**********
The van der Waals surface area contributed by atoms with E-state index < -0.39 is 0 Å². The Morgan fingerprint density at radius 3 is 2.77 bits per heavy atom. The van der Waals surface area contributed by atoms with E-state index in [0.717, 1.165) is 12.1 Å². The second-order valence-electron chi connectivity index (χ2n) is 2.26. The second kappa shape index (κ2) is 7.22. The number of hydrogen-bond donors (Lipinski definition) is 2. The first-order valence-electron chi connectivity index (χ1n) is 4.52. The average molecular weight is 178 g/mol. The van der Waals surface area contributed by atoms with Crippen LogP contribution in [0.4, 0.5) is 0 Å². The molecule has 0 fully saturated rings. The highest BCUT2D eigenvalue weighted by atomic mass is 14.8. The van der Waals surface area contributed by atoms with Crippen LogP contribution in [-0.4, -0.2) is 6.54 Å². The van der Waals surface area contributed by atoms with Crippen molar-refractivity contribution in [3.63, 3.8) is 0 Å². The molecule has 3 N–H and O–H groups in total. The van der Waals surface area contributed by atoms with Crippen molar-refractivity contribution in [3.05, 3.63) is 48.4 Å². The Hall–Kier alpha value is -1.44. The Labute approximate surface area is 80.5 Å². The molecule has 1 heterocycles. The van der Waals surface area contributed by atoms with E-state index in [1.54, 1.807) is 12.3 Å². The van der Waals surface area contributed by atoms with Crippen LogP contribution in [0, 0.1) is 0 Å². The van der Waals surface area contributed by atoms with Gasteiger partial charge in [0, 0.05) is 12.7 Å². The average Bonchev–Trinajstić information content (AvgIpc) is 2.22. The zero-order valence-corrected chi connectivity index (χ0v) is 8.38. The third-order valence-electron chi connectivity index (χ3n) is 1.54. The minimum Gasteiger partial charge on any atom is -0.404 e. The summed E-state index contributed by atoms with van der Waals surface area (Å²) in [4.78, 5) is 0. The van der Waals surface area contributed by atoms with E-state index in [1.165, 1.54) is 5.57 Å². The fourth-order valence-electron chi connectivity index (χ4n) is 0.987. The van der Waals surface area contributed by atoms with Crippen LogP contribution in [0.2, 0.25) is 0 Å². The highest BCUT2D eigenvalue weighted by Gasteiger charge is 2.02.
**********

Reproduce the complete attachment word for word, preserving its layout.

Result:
The van der Waals surface area contributed by atoms with E-state index < -0.39 is 0 Å². The Morgan fingerprint density at radius 3 is 2.77 bits per heavy atom. The van der Waals surface area contributed by atoms with E-state index in [0.717, 1.165) is 12.1 Å². The second-order valence-electron chi connectivity index (χ2n) is 2.26. The second kappa shape index (κ2) is 7.22. The number of hydrogen-bond donors (Lipinski definition) is 2. The first-order valence-electron chi connectivity index (χ1n) is 4.52. The average molecular weight is 178 g/mol. The van der Waals surface area contributed by atoms with Crippen LogP contribution in [0.4, 0.5) is 0 Å². The molecule has 0 fully saturated rings. The highest BCUT2D eigenvalue weighted by atomic mass is 14.8. The van der Waals surface area contributed by atoms with Crippen LogP contribution in [-0.4, -0.2) is 6.54 Å². The van der Waals surface area contributed by atoms with Crippen molar-refractivity contribution in [3.63, 3.8) is 0 Å². The molecule has 3 N–H and O–H groups in total. The van der Waals surface area contributed by atoms with Crippen molar-refractivity contribution in [3.05, 3.63) is 48.4 Å². The Hall–Kier alpha value is -1.44. The Labute approximate surface area is 80.5 Å². The molecule has 1 heterocycles. The van der Waals surface area contributed by atoms with E-state index in [1.54, 1.807) is 12.3 Å². The van der Waals surface area contributed by atoms with Crippen LogP contribution in [0, 0.1) is 0 Å². The van der Waals surface area contributed by atoms with Gasteiger partial charge in [0, 0.05) is 12.7 Å². The average Bonchev–Trinajstić information content (AvgIpc) is 2.22. The zero-order valence-corrected chi connectivity index (χ0v) is 8.38. The third-order valence-electron chi connectivity index (χ3n) is 1.54. The minimum Gasteiger partial charge on any atom is -0.404 e. The summed E-state index contributed by atoms with van der Waals surface area (Å²) in [4.78, 5) is 0. The van der Waals surface area contributed by atoms with E-state index in [1.165, 1.54) is 5.57 Å². The fourth-order valence-electron chi connectivity index (χ4n) is 0.987. The van der Waals surface area contributed by atoms with Crippen LogP contribution in [0.2, 0.25) is 0 Å². The highest BCUT2D eigenvalue weighted by Gasteiger charge is 2.02.